Each of these changes results from growth hormone-induced "insulin resistance," which attenuates insulin's actions to stimulate the uptake and utilization of glucose in skeletal muscle and fat and to inhibit gluconeogenesis (glucose production) by the liver; this leads to increased blood glucose concentration and a compensatory increase in insulin secretion. For these reasons, growth hormone's effects are called diabetogenic, and excess secretion of growth hormone can produce metabolic disturbances very similar to those found in patients with type II (non-insulin-dependent) diabetes, who are also very resistant to the metabolic effects of insulin.
We do not know the precise mechanism by which growth hormone causes insulin resistance and decreased glucose utilization by the cells. However, growth hormone-induced increases in blood concentrations of fatty acids may impair insulin's actions on tissue glucose utilization. Experimental studies indicate that raising blood levels of fatty acids above normal rapidly decreases the sensitivity of the liver and skeletal muscle to insulin's effects on carbohydrate metabolism.
Necessity of Insulin and Carbohydrate for the Growth-Promoting Action of Growth Hormone. Growth hormone fails to cause growth in an animal that lacks a pancreas; it also fails to cause growth if carbohydrates are excluded from the diet. This shows that adequate insulin activity and adequate availability of carbohydrates are necessary for growth hormone to be effec tive. Part of this requirement for carbohydrates and insulin is to provide the energy needed for the metabolism of growth, but there seem to be other effects as well. Especially important is insulin's ability to enhance the transport of some amino acids into cells, in the same way that it stimulates glucose transport.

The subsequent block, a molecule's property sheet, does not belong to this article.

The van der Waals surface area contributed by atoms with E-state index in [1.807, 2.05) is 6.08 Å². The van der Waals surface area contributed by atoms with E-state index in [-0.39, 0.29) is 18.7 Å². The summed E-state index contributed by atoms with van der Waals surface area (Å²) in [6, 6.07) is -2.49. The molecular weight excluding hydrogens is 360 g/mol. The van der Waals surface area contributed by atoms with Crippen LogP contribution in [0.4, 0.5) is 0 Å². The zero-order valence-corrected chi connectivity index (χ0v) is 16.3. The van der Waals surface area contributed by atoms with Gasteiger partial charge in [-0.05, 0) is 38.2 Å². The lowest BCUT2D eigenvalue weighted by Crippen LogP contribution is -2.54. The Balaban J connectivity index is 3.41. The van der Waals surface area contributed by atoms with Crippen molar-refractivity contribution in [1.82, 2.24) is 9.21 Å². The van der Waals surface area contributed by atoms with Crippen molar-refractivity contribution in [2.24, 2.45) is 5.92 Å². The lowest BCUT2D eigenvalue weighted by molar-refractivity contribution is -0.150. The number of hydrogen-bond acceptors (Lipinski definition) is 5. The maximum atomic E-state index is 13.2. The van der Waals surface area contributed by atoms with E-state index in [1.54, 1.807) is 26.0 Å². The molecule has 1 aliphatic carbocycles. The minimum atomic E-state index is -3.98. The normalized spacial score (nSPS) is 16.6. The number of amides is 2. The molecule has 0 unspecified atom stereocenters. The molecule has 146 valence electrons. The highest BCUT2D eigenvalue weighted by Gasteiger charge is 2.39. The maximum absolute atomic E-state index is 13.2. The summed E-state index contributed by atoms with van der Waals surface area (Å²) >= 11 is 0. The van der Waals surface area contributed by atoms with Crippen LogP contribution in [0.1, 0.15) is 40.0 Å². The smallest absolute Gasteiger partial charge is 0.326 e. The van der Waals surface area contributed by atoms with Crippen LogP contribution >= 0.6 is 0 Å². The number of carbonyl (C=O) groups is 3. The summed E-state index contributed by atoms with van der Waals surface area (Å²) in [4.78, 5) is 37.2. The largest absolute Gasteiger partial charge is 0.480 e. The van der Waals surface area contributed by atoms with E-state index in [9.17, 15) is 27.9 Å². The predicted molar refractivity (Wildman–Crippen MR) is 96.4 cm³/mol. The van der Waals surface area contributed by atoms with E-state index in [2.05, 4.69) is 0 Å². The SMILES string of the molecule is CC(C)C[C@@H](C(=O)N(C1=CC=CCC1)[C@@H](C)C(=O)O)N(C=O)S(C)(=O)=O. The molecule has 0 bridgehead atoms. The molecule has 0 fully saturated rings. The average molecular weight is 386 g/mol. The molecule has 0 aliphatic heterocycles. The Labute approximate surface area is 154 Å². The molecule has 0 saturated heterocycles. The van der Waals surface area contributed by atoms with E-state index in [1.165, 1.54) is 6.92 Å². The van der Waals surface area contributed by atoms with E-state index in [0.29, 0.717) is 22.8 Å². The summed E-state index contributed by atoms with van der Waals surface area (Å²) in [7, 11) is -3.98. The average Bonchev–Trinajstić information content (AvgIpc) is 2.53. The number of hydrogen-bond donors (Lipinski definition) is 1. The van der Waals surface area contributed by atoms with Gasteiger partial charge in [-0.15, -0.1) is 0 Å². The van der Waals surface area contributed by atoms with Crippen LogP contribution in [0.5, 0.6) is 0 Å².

Although growth hormone stimulates increased deposition of protein and increased growth in almost all tissues of the body, its most obvious effect is to increase growth of the skeletal frame. This results from multiple effects of growth hormone on bone, including
(1) increased deposition of protein by the chondro-cytic and osteogenic cells that cause bone growth,
(2) increased rate of reproduction of these cells, and (3) a specific effect of converting chondrocytes into osteogenic cells, thus causing deposition of new bone.
There are two principal mechanisms of bone growth. First, in response to growth hormone stimulation, the long bones grow in length at the epiphyseal cartilages, where the epiphyses at the ends of the bone are separated from the shaft. This growth first causes deposition of new cartilage, followed by its conversion into new bone, thus elongating the shaft and pushing the epiphyses farther and farther apart. At the same time, the epiphyseal cartilage itself is progressively used up, so that by late adolescence, no additional epi-physeal cartilage remains to provide for further long bone growth. At this time, bony fusion occurs between the shaft and the epiphysis at each end, so that no further lengthening of the long bone can occur.
Second, osteoblasts in the bone periosteum and in some bone cavities deposit new bone on the surfaces of older bone. Simultaneously, osteoclasts in the bone (discussed in detail in Chapter 79) remove old bone. When the rate of deposition is greater than that of resorption, the thickness of the bone increases. Growth hormone strongly stimulates osteoblasts. Therefore, the bones can continue to become thicker throughout life under the influence of growth hormone; this is especially true for the membranous bones. For instance, the jaw bones can be stimulated to grow even after adolescence, causing forward protrusion of the chin and lower teeth. Likewise, the bones of the skull can grow in thickness and give rise to bony protrusions over the eyes.
Growth Hormone Exerts Much of Its Effect Through Intermediate Substances Called "Somatomedins" (Also Called "Insulin-Like Growth Factors")
When growth hormone is supplied directly to cartilage chondrocytes cultured outside the body, proliferation